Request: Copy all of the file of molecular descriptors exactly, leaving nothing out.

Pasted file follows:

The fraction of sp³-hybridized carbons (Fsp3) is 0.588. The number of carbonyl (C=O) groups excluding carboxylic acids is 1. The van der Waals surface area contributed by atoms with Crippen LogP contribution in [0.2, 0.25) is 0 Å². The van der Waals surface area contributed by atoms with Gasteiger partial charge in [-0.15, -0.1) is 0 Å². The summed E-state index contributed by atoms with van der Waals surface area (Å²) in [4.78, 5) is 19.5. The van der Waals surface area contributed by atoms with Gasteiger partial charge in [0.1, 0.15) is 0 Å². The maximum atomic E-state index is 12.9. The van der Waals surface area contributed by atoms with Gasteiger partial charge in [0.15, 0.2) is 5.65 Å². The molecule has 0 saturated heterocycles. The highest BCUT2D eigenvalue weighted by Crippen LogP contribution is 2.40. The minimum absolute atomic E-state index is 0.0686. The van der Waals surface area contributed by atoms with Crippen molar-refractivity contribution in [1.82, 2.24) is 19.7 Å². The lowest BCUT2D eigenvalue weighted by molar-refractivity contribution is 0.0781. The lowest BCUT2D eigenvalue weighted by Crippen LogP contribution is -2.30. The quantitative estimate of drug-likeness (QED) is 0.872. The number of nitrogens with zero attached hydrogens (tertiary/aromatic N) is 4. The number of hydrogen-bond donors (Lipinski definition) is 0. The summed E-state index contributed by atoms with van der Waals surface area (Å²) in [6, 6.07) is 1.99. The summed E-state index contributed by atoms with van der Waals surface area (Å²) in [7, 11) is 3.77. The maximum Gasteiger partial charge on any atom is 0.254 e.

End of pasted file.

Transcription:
The fraction of sp³-hybridized carbons (Fsp3) is 0.588. The number of carbonyl (C=O) groups excluding carboxylic acids is 1. The van der Waals surface area contributed by atoms with Crippen LogP contribution in [0.2, 0.25) is 0 Å². The van der Waals surface area contributed by atoms with Gasteiger partial charge in [-0.15, -0.1) is 0 Å². The summed E-state index contributed by atoms with van der Waals surface area (Å²) in [4.78, 5) is 19.5. The van der Waals surface area contributed by atoms with Gasteiger partial charge in [0.1, 0.15) is 0 Å². The maximum atomic E-state index is 12.9. The van der Waals surface area contributed by atoms with Gasteiger partial charge in [0.15, 0.2) is 5.65 Å². The molecule has 0 saturated heterocycles. The highest BCUT2D eigenvalue weighted by Crippen LogP contribution is 2.40. The minimum absolute atomic E-state index is 0.0686. The van der Waals surface area contributed by atoms with Crippen molar-refractivity contribution in [1.82, 2.24) is 19.7 Å². The lowest BCUT2D eigenvalue weighted by molar-refractivity contribution is 0.0781. The lowest BCUT2D eigenvalue weighted by Crippen LogP contribution is -2.30. The quantitative estimate of drug-likeness (QED) is 0.872. The number of nitrogens with zero attached hydrogens (tertiary/aromatic N) is 4. The number of hydrogen-bond donors (Lipinski definition) is 0. The summed E-state index contributed by atoms with van der Waals surface area (Å²) in [6, 6.07) is 1.99. The summed E-state index contributed by atoms with van der Waals surface area (Å²) in [7, 11) is 3.77. The maximum Gasteiger partial charge on any atom is 0.254 e.